Damon stopped digging for a second and leaned on his shovel, looking up into the sky. It was grey with clouds, and neither Damon or Rupert could remember when they had last seen the sun. It had been a harsh winter, and it was going to get worse before it got better.

“Then what?” Rupert asked.

Damon sighed as he continued digging. “He went down. Fell on the bottle. Right on his neck. By the time I turned him over, he was already bleeding out, so all that was left was to rifle through his pockets to see if there was anything worth anything.”


“And then I got the hell out of there. I hid out for a couple of days, but it was inevitable. The cops came and got me and took me away.”

“How long were you locked up?” Rupert hadn’t seen the answer to this question.

“Seven years.”

Damon continued to dig, but with new intensity. Rupert watched him, feeling the strength of his anger every time the shovel pierced the dirt. Damon had a score to settle. Rupert still wasn’t sure who the score was with, but it was there, obvious as day.

“Storm’s coming,” Rupert changed the subject. Damon nodded slightly and kept digging. “It’s going to be a big one, they say. A foot or so.”

“About time too,” Damon answered.

Rupert watched him, wondering what he meant. For the first time, Rupert found himself digging through Damon’s thoughts, looking for whatever he was scheming. Why would a storm be so important? Then he found it.

The key. Damon didn’t know what it was for, but the dead man’s wallet indicated that he was just some rich guy who ended up on the wrong side of town one day, drunk and belligerent. Rupert kept digging. He had to know. Damon had lost all contact with his friends while he was in prison, and filled his days with books, learning about the world. Learning about the stock market, learning about other cities, travel, and so on. Damon could weather anything. Any storm, any situation, any difficulty. He was the ultimate survivor, and now here he was, digging graves for a living. Temporarily, he kept insisting. For the first time in ages, Rupert finally believed it. Damon had a plan, and Rupert was an accidental part of it.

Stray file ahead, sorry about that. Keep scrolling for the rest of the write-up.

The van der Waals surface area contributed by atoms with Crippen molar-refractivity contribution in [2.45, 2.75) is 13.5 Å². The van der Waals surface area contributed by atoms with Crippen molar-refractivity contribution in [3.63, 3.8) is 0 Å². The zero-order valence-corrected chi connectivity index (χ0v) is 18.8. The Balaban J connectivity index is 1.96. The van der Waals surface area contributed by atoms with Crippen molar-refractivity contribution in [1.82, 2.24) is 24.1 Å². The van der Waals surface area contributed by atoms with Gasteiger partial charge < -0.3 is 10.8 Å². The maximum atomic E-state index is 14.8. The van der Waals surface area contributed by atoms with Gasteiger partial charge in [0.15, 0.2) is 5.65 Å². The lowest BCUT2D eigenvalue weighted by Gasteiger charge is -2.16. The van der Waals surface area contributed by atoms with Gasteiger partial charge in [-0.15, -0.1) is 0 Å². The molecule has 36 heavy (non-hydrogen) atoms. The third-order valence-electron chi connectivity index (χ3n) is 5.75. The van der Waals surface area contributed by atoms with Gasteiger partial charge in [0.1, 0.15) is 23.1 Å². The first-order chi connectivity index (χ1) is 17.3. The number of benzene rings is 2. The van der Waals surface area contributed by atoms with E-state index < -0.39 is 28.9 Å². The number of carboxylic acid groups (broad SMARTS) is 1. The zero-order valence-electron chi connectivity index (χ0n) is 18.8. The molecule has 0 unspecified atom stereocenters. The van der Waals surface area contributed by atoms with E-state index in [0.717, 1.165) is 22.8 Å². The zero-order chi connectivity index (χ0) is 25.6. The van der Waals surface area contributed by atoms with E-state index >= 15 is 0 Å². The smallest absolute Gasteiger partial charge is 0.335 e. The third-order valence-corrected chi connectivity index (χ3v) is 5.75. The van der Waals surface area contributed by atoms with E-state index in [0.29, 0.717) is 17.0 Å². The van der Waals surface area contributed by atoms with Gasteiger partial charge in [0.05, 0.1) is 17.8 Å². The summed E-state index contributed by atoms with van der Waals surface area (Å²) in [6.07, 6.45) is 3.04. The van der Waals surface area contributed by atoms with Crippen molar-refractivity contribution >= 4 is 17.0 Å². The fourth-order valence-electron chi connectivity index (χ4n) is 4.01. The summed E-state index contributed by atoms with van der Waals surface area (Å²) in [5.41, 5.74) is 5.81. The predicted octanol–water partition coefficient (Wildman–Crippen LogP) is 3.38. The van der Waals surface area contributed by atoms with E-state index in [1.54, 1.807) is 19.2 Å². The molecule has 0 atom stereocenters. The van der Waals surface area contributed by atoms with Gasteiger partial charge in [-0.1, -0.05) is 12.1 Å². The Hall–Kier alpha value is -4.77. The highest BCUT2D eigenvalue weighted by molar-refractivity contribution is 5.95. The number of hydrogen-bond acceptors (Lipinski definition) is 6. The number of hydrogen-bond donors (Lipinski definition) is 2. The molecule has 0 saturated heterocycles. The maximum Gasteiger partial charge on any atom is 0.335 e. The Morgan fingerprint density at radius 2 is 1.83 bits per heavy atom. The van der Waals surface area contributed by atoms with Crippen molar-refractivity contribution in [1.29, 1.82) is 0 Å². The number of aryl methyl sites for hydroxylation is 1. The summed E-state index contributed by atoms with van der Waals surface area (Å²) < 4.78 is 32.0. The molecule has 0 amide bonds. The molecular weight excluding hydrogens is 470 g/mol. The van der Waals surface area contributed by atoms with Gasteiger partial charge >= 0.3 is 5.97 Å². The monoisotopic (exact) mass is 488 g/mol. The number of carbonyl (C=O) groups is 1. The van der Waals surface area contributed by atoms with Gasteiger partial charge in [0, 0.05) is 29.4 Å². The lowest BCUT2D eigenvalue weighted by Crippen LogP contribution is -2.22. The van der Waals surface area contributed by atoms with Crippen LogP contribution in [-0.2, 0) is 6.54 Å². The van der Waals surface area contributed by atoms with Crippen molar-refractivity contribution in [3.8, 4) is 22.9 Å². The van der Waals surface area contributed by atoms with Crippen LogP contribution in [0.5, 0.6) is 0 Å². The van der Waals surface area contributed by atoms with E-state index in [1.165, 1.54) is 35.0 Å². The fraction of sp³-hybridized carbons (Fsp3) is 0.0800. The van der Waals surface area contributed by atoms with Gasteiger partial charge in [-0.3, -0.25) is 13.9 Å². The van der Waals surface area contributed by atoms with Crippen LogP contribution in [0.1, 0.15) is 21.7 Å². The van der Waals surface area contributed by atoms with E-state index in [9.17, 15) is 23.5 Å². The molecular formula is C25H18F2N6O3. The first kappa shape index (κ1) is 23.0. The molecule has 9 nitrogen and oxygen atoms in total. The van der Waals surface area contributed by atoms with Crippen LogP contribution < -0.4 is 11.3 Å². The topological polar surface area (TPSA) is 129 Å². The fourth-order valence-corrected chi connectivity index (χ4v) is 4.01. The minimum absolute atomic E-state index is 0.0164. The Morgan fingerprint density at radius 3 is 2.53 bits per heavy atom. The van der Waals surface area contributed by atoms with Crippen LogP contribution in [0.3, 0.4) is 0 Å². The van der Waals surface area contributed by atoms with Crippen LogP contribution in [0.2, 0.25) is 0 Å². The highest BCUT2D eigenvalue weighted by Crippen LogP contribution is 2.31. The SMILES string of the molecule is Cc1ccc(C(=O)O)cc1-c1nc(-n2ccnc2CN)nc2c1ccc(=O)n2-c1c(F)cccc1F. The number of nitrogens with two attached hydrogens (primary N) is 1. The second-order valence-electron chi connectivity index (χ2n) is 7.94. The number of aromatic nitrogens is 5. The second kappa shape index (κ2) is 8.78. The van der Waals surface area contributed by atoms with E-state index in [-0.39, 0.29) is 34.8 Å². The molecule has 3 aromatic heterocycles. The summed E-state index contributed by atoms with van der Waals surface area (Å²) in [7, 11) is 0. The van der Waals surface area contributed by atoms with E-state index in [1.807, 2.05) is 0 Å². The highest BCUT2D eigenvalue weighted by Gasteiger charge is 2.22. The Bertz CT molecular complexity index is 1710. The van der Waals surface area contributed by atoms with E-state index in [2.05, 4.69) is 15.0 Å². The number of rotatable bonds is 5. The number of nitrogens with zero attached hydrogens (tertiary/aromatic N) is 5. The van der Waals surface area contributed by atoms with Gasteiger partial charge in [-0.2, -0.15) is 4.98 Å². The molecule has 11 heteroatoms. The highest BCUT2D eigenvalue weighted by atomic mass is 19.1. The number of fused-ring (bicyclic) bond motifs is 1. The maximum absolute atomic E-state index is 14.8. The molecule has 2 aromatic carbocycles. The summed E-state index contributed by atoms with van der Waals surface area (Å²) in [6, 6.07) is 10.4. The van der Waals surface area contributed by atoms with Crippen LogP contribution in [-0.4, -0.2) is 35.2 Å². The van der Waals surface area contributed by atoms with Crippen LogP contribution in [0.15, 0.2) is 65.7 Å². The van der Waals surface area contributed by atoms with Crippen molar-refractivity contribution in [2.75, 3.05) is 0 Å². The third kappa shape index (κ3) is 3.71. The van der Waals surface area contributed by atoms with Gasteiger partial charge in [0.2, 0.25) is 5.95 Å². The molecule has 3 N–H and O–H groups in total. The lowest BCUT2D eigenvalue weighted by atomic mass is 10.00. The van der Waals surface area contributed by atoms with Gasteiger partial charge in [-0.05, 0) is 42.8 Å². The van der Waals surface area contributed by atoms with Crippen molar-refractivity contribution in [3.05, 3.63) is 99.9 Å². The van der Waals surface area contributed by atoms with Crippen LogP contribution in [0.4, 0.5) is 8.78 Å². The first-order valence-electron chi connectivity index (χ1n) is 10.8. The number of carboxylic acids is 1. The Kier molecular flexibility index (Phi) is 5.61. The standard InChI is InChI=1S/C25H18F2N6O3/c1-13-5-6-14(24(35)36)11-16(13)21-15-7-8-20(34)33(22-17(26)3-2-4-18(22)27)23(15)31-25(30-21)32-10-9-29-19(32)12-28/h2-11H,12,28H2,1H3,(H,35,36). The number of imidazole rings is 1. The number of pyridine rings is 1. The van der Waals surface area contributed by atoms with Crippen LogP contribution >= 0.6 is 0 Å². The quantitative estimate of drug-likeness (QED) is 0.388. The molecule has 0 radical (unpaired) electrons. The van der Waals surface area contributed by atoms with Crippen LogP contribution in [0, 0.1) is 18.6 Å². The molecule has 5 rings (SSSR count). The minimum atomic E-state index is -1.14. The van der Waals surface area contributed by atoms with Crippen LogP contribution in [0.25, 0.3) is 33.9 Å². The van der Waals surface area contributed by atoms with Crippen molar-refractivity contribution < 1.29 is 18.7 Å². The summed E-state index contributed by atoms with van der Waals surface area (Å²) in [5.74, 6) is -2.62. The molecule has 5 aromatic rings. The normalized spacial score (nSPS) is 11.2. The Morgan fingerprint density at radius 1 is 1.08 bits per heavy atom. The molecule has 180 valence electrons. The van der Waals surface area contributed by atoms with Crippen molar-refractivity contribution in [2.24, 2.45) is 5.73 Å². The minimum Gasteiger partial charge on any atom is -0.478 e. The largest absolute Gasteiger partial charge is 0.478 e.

Rupert felt a chill in the air, colder than the day before. The storm was coming. His time was running out, so he walked up to the oak tree to start digging. When Damon finally found him, he just stood and watched as Rupert dug.

“I don’t remember seeing this plot in the list,” he said.

“Special project,” Rupert said. It wasn’t something he felt like explaining, and even if he did, Damon wouldn’t understand. It was best that he did this one himself. “You can get started on the graves for the twins if you want.”

Damon shrugged, but didn’t move otherwise. “I don’t feel much like digging today. That ever happen to you?”

“Sometimes. Usually in the spring. Things slow down then, so it’s easier to take a rest here and there.”

Damon nodded and spat on the ground. “Well, I don’t feel like it today. I think today will probably be my last day, anyway.” Rupert stopped digging and looked at Damon. The key. Damon had figured it out. And now Rupert knew as well. He hadn’t wanted to know. He had just wanted Damon to be gone and leave him alone, but now it was too late. There was no going back from this. Damon was sitting on freedom. Rupert was surprised he had come to the cemetery at all, now that he had a way out.

“Last day?” Rupert asked. “Well, you said it was temporary. Where you off to?” He wanted to hear the lie.

“Movin’ on. Thinking I may head west. Maybe out to California.” That part was true. Rupert smiled. Damon may be a thug and a criminal, but he wasn’t a liar. At least there was that. “What’s so funny?” Damon asked.

Rupert shook his head. “Nothing. I’m just happy for you, that’s all. California seems pretty nice right about now.”

Damon scoffed. “You bet your ass it does. I’m done with the cold.” He looked up at the sky for emphasis. He was going to try to beat the storm, but he was going to have to hurry.